St Mary's Church, Thornham Parva

Last updated
Church of St Mary
Thornham Parva - Church of St Mary.jpg
Location Eye, Suffolk
CountryEngland
Denomination Church of England
Previous denomination Roman Catholic
History
StatusActive
Architecture
Functional status Parish church
Heritage designation Grade I listed

St Mary's Church is a medieval church in Thornham Parva, Suffolk, England. Much of the fabric dates from the 12th century,and it is a Grade I listed building. [1] Originally the church served not only Thornham Parva but the neighbouring village of Thornham Magna, which is now a separate parish.

Thornham Parva village in the United Kingdom

Thornham Parva is a village and civil parish in the Mid Suffolk district of Suffolk in eastern England. Located to the north of sister village Thornham Magna and around five miles south of Diss, in 2005 its population was 50. By the time of the 2011 Census populations of less than 100 were not maintained separately and this village was included in the population of Thornham Magna.

Suffolk County of England

Suffolk is an East Anglian county of historic origin in England. It has borders with Norfolk to the north, Cambridgeshire to the west and Essex to the south. The North Sea lies to the east. The county town is Ipswich; other important towns include Lowestoft, Bury St Edmunds, Newmarket and Felixstowe, one of the largest container ports in Europe.

Thornham Magna village in United Kingdom

Thornham Magna is the sister village of Thornham Parva, about 3.5 miles (5.6 km) from Eye, Suffolk and close to the A140 main road from Norwich to Ipswich, the county towns of Norfolk and Suffolk.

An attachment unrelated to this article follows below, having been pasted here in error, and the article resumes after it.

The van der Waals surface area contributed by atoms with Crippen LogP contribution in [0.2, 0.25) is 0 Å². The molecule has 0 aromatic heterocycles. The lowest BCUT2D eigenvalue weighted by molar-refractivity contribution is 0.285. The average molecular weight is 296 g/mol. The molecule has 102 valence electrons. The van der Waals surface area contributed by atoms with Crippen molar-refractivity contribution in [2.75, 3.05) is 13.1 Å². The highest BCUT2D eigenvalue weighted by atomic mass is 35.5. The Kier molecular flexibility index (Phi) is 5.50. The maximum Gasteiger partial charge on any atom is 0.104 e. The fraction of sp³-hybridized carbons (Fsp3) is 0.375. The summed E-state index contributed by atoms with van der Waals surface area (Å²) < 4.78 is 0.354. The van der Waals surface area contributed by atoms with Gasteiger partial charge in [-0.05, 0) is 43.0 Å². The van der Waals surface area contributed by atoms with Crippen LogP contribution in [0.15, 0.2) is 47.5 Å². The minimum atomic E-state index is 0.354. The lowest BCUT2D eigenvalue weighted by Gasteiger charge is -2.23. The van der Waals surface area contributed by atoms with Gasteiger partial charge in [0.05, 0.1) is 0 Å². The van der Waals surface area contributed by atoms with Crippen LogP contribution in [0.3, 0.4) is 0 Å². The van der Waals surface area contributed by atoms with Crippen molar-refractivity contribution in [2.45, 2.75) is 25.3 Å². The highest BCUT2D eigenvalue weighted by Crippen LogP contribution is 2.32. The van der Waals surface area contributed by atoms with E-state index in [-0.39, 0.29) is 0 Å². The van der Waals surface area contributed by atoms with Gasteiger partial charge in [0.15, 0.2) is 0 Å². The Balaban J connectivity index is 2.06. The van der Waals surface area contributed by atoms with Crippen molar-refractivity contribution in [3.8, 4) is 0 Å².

A church on the site was recorded in the Domesday Book of 1086, and there are still traces of Anglo-Saxon stonework in the present building. The roof is thatched. Inside the building are early-14th-century wall paintings—on the south wall the early years of Christ and on the north wall the martyrdom of St Edmund. [2] The church also houses a famous altarpiece, the Thornham Parva Retable, which is thought to have been created in the 1330s for a Dominican priory. [3] [4]

Domesday Book 11th-century survey of landholding in England as well as the surviving manuscripts of the survey

Domesday Book is a manuscript record of the "Great Survey" of much of England and parts of Wales completed in 1086 by order of King William the Conqueror. The Anglo-Saxon Chronicle states:

Then, at the midwinter [1085], was the king in Gloucester with his council .... After this had the king a large meeting, and very deep consultation with his council, about this land; how it was occupied, and by what sort of men. Then sent he his men over all England into each shire; commissioning them to find out "How many hundreds of hides were in the shire, what land the king himself had, and what stock upon the land; or, what dues he ought to have by the year from the shire."

Anglo-Saxon architecture architectural style